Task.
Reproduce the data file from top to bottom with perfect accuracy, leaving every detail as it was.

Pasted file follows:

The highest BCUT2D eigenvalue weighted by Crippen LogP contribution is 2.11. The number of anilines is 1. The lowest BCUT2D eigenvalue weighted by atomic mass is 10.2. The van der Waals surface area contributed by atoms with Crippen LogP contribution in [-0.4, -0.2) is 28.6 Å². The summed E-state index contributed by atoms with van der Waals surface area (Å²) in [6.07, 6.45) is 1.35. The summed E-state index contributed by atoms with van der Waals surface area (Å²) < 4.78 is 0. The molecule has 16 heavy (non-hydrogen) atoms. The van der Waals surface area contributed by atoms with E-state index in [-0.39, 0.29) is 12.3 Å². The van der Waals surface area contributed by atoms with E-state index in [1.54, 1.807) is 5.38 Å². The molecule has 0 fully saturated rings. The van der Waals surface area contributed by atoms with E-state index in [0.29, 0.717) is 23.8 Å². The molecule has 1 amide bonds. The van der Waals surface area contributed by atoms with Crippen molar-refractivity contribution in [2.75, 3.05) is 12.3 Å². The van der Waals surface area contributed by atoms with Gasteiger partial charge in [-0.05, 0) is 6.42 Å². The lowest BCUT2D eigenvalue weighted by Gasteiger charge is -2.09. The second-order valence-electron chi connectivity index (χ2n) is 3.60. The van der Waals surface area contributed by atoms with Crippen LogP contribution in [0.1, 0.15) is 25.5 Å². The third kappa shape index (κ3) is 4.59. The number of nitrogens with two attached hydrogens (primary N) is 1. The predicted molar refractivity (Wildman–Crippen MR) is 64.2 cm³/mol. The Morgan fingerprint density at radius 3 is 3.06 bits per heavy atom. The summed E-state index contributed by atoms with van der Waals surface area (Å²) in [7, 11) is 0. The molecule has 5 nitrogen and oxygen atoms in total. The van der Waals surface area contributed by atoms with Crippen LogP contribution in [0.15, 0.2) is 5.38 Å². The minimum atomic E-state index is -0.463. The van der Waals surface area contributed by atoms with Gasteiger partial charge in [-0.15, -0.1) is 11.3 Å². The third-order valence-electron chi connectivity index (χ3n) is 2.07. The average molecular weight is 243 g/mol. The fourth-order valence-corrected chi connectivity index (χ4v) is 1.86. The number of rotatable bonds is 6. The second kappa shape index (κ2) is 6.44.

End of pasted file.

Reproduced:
The highest BCUT2D eigenvalue weighted by Crippen LogP contribution is 2.11. The number of anilines is 1. The lowest BCUT2D eigenvalue weighted by atomic mass is 10.2. The van der Waals surface area contributed by atoms with Crippen LogP contribution in [-0.4, -0.2) is 28.6 Å². The summed E-state index contributed by atoms with van der Waals surface area (Å²) in [6.07, 6.45) is 1.35. The summed E-state index contributed by atoms with van der Waals surface area (Å²) < 4.78 is 0. The molecule has 16 heavy (non-hydrogen) atoms. The van der Waals surface area contributed by atoms with E-state index in [-0.39, 0.29) is 12.3 Å². The van der Waals surface area contributed by atoms with E-state index in [1.54, 1.807) is 5.38 Å². The molecule has 0 fully saturated rings. The van der Waals surface area contributed by atoms with E-state index in [0.29, 0.717) is 23.8 Å². The molecule has 1 amide bonds. The van der Waals surface area contributed by atoms with Crippen molar-refractivity contribution in [2.75, 3.05) is 12.3 Å². The van der Waals surface area contributed by atoms with Gasteiger partial charge in [-0.05, 0) is 6.42 Å². The lowest BCUT2D eigenvalue weighted by Gasteiger charge is -2.09. The second-order valence-electron chi connectivity index (χ2n) is 3.60. The van der Waals surface area contributed by atoms with Crippen LogP contribution in [0.1, 0.15) is 25.5 Å². The third kappa shape index (κ3) is 4.59. The number of nitrogens with two attached hydrogens (primary N) is 1. The predicted molar refractivity (Wildman–Crippen MR) is 64.2 cm³/mol. The Morgan fingerprint density at radius 3 is 3.06 bits per heavy atom. The summed E-state index contributed by atoms with van der Waals surface area (Å²) in [7, 11) is 0. The molecule has 5 nitrogen and oxygen atoms in total. The van der Waals surface area contributed by atoms with Crippen LogP contribution in [0.15, 0.2) is 5.38 Å². The minimum atomic E-state index is -0.463. The van der Waals surface area contributed by atoms with Gasteiger partial charge in [-0.15, -0.1) is 11.3 Å². The third-order valence-electron chi connectivity index (χ3n) is 2.07. The average molecular weight is 243 g/mol. The fourth-order valence-corrected chi connectivity index (χ4v) is 1.86. The number of rotatable bonds is 6. The second kappa shape index (κ2) is 6.44.